California Supreme Court Strengthens Protections of MICRA
In a pair of recent cases, Winn v. Pioneer Medical Group, Inc. and Flores v. Presbyterian Intercommunity Hospital, the California Supreme Court issued decisions strengthening the position of hospitals and medical professionals across the state by bringing some more clarity to the breadth and scope of MICRA. Before looking into these cases, however, let’s take a step back to better understand their impact.
In 1975, California passed the Medical Injury Compensation Reform Act, commonly referred to now as “MICRA,” with the intention of lowering medical malpractice insurance premiums by decreasing the potential tort liability of medical professionals – in other words, to make it cheaper to practice medicine by making medical lawsuits cost less. One of the ways that MICRA accomplished this goal was by capping the amount of non-economic damages (e.g. a damage award for pain and suffering) recoverable in a medical malpractice case to $250,000. This meant, and still means, that a person injured by a medical professional is largely limited to recovering economic losses, such as loss of wages and costs of medical care, as even extensive pain and suffering is capped at $250,000. As you might imagine, plaintiff attorneys across the state were, shall we say, less than thrilled at the passage of this law and have since set about finding ways to try and circumvent the MICRA limits..
One of the main ways that plaintiff attorneys have attempted to circumvent MICRA is by trying to frame their cases as being outside of “professional negligence.” Although the body of case law interpreting this term is large and somewhat complex, the short version is that MICRA only protects medical providers when they are providing medical care. So if Dr. Joe hits Sally with his car, he doesn’t get to claim the protections of MICRA simply because he’s a doctor – only if Dr. Joe hurts Sally while he’s providing her with medical care does Sally’s claim against him become subject to MICRA.
The effort by plaintiff attorneys to bring their cases outside of professional negligence has resulted in a number of approaches, including one in which elder abuse is alleged – e.g. that the doctor withheld medical care from an elderly patient – and another in which the injury is framed as a regular tort, such as a slip and fall, that simply happened to take place in a medical setting – e.g. the plaintiff was injured because the bed railings weren’t installed properly. Until recently, whether such claims were affected by MICRA was something of a grey area, with a variety of courts applying a variety of tests to try and decide whether a particular incident was covered by MICRA or not. Today, however, things are now much more black and white.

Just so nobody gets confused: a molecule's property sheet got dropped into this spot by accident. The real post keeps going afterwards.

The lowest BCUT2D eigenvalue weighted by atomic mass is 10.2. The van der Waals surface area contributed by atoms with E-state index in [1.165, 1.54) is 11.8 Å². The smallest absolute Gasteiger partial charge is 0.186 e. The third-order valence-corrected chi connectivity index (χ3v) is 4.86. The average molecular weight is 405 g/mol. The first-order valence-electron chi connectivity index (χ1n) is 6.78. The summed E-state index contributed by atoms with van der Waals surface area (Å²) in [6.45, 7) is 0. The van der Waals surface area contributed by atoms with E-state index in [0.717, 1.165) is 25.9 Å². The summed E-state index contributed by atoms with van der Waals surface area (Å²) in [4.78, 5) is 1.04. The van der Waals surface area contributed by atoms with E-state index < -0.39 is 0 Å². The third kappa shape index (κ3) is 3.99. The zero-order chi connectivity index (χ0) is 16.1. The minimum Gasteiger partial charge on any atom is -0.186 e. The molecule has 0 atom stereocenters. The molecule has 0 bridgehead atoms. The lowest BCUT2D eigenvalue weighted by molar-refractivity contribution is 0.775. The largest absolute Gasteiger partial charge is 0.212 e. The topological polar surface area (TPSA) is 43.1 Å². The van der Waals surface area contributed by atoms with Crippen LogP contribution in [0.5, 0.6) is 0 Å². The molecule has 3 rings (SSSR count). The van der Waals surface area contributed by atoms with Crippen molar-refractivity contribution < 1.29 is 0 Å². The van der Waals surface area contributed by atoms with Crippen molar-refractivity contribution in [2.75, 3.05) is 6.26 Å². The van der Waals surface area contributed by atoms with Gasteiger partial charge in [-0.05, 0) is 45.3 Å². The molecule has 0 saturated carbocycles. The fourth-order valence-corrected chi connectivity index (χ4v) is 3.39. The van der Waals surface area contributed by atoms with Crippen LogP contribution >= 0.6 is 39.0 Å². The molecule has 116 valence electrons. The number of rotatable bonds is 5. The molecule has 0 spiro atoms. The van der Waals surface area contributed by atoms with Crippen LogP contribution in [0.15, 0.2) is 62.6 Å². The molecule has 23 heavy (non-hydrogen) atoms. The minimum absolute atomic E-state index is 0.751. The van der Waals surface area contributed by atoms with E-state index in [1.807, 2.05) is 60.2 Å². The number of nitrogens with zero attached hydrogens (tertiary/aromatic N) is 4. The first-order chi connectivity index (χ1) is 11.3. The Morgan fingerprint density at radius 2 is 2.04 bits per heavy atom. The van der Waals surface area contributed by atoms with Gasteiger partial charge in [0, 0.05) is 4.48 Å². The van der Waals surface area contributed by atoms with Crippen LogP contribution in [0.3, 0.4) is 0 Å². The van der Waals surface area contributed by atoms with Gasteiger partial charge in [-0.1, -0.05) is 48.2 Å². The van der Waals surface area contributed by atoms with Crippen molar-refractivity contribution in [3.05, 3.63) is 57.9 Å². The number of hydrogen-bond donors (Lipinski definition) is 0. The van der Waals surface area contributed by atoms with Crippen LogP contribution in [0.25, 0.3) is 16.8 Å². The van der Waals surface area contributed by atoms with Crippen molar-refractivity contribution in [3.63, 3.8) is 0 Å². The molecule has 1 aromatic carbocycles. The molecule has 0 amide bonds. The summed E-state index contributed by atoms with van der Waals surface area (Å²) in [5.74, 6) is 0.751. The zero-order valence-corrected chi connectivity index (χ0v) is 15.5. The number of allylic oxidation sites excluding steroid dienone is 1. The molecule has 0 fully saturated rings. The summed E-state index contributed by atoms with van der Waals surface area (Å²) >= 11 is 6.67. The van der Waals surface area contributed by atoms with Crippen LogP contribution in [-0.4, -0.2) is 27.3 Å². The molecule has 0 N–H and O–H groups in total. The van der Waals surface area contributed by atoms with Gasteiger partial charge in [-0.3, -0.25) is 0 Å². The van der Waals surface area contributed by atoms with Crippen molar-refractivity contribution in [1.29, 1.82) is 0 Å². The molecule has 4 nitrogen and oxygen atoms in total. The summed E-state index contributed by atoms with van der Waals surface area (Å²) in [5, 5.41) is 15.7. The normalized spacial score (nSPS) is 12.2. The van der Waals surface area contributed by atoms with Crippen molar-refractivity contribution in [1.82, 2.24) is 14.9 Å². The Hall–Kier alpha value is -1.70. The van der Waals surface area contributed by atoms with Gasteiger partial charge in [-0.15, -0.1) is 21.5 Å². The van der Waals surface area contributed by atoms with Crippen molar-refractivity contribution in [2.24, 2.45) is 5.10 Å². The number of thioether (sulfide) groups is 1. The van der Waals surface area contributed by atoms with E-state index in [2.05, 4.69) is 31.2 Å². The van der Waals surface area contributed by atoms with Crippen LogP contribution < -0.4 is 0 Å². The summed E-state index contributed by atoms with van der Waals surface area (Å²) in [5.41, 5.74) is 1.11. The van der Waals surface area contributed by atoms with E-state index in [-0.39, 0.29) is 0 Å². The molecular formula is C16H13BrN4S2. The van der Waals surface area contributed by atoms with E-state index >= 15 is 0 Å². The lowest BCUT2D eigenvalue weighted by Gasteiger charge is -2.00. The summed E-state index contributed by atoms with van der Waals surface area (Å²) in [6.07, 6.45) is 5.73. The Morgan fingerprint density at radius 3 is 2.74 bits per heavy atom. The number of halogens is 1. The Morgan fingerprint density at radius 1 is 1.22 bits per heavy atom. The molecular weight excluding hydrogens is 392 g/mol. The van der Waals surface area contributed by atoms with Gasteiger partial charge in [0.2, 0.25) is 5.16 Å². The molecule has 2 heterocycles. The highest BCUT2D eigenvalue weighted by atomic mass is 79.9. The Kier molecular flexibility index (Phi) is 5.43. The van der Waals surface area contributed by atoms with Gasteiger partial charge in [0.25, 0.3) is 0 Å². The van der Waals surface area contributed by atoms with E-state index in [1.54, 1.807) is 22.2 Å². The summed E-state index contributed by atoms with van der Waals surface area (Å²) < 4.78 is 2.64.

Through Winn, the Court definitively limited the ability of plaintiff attorneys to allege elder abuse in conjunction with a medical malpractice claim, holding that a medical malpractice claim does not arise to the level of elder abuse “unless the defendant health care provider had a substantial caretaking or custodial relationship, involving ongoing responsibility for one or more basics needs, with the elder patient.” And through Flores, the Court held that negligence in maintaining hospital equipment or premises can still qualify as professional negligence if the acts or omissions were “necessary or otherwise integrally related to the medical treatment and diagnosis of the patient.”
By way of these two decisions, then, the California Supreme Court has substantially curbed two of the ways that plaintiff attorneys routinely attempt to circumvent the protections of MICRA by ensuring that routine medical malpractice claims cannot be readily transformed into something more – i.e. an elder abuse claim – or into something less – i.e. a simple slip and fall – so as to escape the protections of MICRA. In so holding, the California Supreme Court made clear its intent to clarify and reinforce the protections that MICRA offers to healthcare professionals in their provision of medical care to the residents of California.
If you’re involved in a lawsuit or risk management and have any questions regarding current or potential legal issues, we would urge you to contact an attorney as soon as possible to obtain advice, guidance and representation. At Baker, Keener & Nahra, we have the experience, skill, and drive to get the best possible results for our clients, no matter the size of the case or the scope of the problem. So if we can be of any assistance to you, please contact us and let us know how we can help.